Panchu Mura was once a small farming village in the Nobu Valley on the southern border of Naishou Province. The peasants were all trained as doshin to defend the village from any trouble crossing over from Unicorn lands. But the influx of samurai in the wake of the old Governor's death has has changed the character of the village. Some enterprising peasants created a sake brewery, the Dry Lotus and soon other peasants built a second, the Blessed Waters . Unfortunately, cheap rice becomes cheap sake and cheap sake does not attract refined and honorable samurai. Over the last half of 1156, the two sake breweries spawned a pair of inns to sell their sake, two moderately sized gambling houses, and a brothel that is only barely disguised as a geisha house. The peasants who once trained to defend the village from trouble now find trouble has settled firmly within its borders. Panchu Mura has developed a reputation as a cheap place for the less discerning samurai to have a good time. Many of the village's peasants are happy for a measure of prosperity, whatever the price. The few remaining villagers upset at the turn of events keep their heads down and tend to their fields, for any complaints are as likely to be met with violence from their newly prosperous neighbors as from drunk or angry samurai. The village is in such a sorry state that even its temple to Kenro-ji-jin, the Fortune of Soil, has fallen into disrepair.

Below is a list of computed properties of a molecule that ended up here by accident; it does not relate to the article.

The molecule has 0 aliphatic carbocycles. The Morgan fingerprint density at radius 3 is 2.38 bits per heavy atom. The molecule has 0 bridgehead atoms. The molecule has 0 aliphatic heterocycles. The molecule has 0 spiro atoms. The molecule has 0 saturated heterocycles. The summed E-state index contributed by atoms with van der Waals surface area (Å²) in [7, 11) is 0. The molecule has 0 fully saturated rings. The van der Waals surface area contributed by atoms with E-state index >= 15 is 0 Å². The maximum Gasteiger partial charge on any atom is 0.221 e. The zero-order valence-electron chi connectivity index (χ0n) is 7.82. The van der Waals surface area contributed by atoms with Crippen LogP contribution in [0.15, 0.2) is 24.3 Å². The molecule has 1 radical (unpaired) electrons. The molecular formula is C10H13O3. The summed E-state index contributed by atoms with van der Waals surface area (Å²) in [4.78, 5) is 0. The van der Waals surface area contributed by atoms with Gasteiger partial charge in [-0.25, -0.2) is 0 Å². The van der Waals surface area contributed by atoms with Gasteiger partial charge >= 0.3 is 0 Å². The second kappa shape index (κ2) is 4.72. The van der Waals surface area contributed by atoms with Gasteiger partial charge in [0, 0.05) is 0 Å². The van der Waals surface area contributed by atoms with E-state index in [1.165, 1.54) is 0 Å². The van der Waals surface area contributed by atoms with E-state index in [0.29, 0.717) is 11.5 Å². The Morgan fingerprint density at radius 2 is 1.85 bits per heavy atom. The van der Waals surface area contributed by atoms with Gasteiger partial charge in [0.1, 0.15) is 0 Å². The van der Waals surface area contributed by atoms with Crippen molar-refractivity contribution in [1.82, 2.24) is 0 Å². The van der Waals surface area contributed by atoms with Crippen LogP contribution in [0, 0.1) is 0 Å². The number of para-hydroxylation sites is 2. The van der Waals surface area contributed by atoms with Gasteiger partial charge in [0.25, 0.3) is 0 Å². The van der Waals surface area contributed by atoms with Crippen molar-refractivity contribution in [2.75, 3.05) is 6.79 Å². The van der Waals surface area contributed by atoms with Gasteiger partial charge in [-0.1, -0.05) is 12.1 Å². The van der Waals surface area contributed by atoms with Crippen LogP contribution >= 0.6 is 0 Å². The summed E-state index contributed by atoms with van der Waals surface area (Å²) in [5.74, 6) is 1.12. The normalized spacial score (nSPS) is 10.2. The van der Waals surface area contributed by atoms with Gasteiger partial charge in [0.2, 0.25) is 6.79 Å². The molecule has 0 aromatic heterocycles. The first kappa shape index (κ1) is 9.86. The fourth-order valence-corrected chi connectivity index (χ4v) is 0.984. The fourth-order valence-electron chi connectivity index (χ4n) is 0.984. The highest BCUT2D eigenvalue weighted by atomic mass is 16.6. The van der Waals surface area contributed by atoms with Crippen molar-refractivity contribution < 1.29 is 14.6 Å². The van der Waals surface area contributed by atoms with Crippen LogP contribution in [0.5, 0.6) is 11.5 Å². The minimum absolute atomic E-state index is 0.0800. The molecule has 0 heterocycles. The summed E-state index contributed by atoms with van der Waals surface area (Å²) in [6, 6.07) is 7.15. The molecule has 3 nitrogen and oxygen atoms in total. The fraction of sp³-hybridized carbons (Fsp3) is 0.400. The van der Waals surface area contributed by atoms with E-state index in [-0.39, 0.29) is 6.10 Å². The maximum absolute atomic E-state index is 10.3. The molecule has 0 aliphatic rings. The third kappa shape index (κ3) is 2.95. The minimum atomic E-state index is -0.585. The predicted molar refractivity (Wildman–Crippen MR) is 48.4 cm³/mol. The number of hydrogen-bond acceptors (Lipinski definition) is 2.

Surprisingly few young children remain in the village.
Most of the peasants are trained as doshin.
Industry & Trade
Brewing and selling cheap sake and cheap entertainment.
2 sake breweries, 2 inns, 2 gambling houses, 1 brothel, ferry boat to cross Itochu River.
The village is set about 200 yards from the west bank of the river with the village center on a low rise that provides excellent protection from flooding. The river bank rises about 10 feet and where the river widens and the current slows, the peasants have built a stout stone and wood pier and make a few coins by ferrying busy merchants or samurai across the river.